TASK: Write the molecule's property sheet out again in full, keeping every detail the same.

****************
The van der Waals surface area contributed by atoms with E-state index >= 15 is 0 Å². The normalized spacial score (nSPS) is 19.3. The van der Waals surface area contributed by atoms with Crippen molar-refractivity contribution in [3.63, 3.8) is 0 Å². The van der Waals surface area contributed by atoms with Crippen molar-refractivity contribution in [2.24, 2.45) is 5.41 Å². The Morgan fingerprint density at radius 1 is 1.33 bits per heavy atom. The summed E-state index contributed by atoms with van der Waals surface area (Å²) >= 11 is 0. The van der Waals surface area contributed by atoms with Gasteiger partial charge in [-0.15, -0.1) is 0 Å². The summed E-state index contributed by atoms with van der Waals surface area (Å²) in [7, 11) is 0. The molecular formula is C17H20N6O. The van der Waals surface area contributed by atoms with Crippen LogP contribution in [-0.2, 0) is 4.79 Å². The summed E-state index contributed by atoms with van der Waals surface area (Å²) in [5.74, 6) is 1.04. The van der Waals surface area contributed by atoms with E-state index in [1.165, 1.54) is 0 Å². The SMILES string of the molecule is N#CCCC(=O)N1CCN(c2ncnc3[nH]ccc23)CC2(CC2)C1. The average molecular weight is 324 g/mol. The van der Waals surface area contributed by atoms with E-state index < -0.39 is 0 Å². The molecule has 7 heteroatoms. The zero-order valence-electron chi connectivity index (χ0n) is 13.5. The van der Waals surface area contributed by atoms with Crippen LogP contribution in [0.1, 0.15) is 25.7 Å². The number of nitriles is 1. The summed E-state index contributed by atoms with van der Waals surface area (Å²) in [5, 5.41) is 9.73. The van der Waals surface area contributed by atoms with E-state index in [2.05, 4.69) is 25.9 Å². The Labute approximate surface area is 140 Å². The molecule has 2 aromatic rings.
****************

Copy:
The van der Waals surface area contributed by atoms with E-state index >= 15 is 0 Å². The normalized spacial score (nSPS) is 19.3. The van der Waals surface area contributed by atoms with Crippen molar-refractivity contribution in [3.63, 3.8) is 0 Å². The van der Waals surface area contributed by atoms with Crippen molar-refractivity contribution in [2.24, 2.45) is 5.41 Å². The Morgan fingerprint density at radius 1 is 1.33 bits per heavy atom. The summed E-state index contributed by atoms with van der Waals surface area (Å²) >= 11 is 0. The van der Waals surface area contributed by atoms with Gasteiger partial charge in [-0.15, -0.1) is 0 Å². The summed E-state index contributed by atoms with van der Waals surface area (Å²) in [7, 11) is 0. The molecular formula is C17H20N6O. The van der Waals surface area contributed by atoms with Crippen LogP contribution in [-0.2, 0) is 4.79 Å². The summed E-state index contributed by atoms with van der Waals surface area (Å²) in [5.74, 6) is 1.04. The van der Waals surface area contributed by atoms with E-state index in [1.165, 1.54) is 0 Å². The SMILES string of the molecule is N#CCCC(=O)N1CCN(c2ncnc3[nH]ccc23)CC2(CC2)C1. The average molecular weight is 324 g/mol. The van der Waals surface area contributed by atoms with E-state index < -0.39 is 0 Å². The molecule has 7 heteroatoms. The zero-order valence-electron chi connectivity index (χ0n) is 13.5. The van der Waals surface area contributed by atoms with Crippen LogP contribution in [0.1, 0.15) is 25.7 Å². The number of nitriles is 1. The summed E-state index contributed by atoms with van der Waals surface area (Å²) in [5, 5.41) is 9.73. The van der Waals surface area contributed by atoms with E-state index in [2.05, 4.69) is 25.9 Å². The Labute approximate surface area is 140 Å². The molecule has 2 aromatic rings.